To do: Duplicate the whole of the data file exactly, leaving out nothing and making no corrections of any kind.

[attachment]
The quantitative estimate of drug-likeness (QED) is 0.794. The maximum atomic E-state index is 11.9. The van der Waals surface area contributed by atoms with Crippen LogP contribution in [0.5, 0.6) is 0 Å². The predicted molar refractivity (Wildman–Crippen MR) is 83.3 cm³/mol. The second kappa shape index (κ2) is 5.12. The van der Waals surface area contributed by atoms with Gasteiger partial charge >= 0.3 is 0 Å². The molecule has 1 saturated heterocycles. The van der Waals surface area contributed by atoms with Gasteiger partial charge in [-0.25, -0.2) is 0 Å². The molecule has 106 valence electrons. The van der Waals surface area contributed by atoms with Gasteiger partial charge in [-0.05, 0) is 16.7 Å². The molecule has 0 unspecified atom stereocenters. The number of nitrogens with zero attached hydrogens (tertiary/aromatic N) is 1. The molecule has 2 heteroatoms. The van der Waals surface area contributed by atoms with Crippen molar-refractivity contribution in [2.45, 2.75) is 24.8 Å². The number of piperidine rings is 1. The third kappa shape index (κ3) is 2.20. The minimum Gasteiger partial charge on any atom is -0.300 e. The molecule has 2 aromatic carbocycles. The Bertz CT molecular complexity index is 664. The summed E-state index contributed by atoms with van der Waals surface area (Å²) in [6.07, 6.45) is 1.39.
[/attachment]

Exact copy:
The quantitative estimate of drug-likeness (QED) is 0.794. The maximum atomic E-state index is 11.9. The van der Waals surface area contributed by atoms with Crippen LogP contribution in [0.5, 0.6) is 0 Å². The predicted molar refractivity (Wildman–Crippen MR) is 83.3 cm³/mol. The second kappa shape index (κ2) is 5.12. The van der Waals surface area contributed by atoms with Gasteiger partial charge >= 0.3 is 0 Å². The molecule has 1 saturated heterocycles. The van der Waals surface area contributed by atoms with Gasteiger partial charge in [-0.25, -0.2) is 0 Å². The molecule has 106 valence electrons. The van der Waals surface area contributed by atoms with Gasteiger partial charge in [-0.05, 0) is 16.7 Å². The molecule has 0 unspecified atom stereocenters. The number of nitrogens with zero attached hydrogens (tertiary/aromatic N) is 1. The molecule has 2 heteroatoms. The van der Waals surface area contributed by atoms with Crippen molar-refractivity contribution in [2.45, 2.75) is 24.8 Å². The number of piperidine rings is 1. The third kappa shape index (κ3) is 2.20. The minimum Gasteiger partial charge on any atom is -0.300 e. The molecule has 2 aromatic carbocycles. The Bertz CT molecular complexity index is 664. The summed E-state index contributed by atoms with van der Waals surface area (Å²) in [6.07, 6.45) is 1.39.